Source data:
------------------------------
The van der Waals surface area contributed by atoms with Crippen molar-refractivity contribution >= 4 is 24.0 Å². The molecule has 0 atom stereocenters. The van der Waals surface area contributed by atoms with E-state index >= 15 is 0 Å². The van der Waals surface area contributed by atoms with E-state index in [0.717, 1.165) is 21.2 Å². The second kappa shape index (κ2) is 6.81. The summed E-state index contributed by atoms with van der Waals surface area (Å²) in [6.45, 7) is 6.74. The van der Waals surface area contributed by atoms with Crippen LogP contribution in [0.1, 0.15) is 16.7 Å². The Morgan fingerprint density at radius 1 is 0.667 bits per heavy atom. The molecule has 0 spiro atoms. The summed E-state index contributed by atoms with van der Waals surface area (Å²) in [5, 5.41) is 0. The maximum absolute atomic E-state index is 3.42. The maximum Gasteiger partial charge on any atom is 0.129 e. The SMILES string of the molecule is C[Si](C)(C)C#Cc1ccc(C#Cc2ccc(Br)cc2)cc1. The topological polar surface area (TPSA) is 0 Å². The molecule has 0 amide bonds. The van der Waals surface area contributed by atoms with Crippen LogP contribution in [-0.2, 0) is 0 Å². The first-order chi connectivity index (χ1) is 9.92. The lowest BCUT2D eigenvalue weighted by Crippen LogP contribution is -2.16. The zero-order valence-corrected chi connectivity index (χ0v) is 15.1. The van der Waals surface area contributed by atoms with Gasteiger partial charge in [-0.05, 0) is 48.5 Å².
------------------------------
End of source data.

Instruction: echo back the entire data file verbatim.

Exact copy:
The van der Waals surface area contributed by atoms with Crippen molar-refractivity contribution >= 4 is 24.0 Å². The molecule has 0 atom stereocenters. The van der Waals surface area contributed by atoms with E-state index >= 15 is 0 Å². The van der Waals surface area contributed by atoms with E-state index in [0.717, 1.165) is 21.2 Å². The second kappa shape index (κ2) is 6.81. The summed E-state index contributed by atoms with van der Waals surface area (Å²) in [6.45, 7) is 6.74. The van der Waals surface area contributed by atoms with Crippen LogP contribution in [0.1, 0.15) is 16.7 Å². The Morgan fingerprint density at radius 1 is 0.667 bits per heavy atom. The molecule has 0 spiro atoms. The summed E-state index contributed by atoms with van der Waals surface area (Å²) in [5, 5.41) is 0. The maximum absolute atomic E-state index is 3.42. The maximum Gasteiger partial charge on any atom is 0.129 e. The SMILES string of the molecule is C[Si](C)(C)C#Cc1ccc(C#Cc2ccc(Br)cc2)cc1. The topological polar surface area (TPSA) is 0 Å². The molecule has 0 amide bonds. The van der Waals surface area contributed by atoms with Crippen LogP contribution in [-0.2, 0) is 0 Å². The first-order chi connectivity index (χ1) is 9.92. The lowest BCUT2D eigenvalue weighted by Crippen LogP contribution is -2.16. The zero-order valence-corrected chi connectivity index (χ0v) is 15.1. The van der Waals surface area contributed by atoms with Gasteiger partial charge in [-0.05, 0) is 48.5 Å².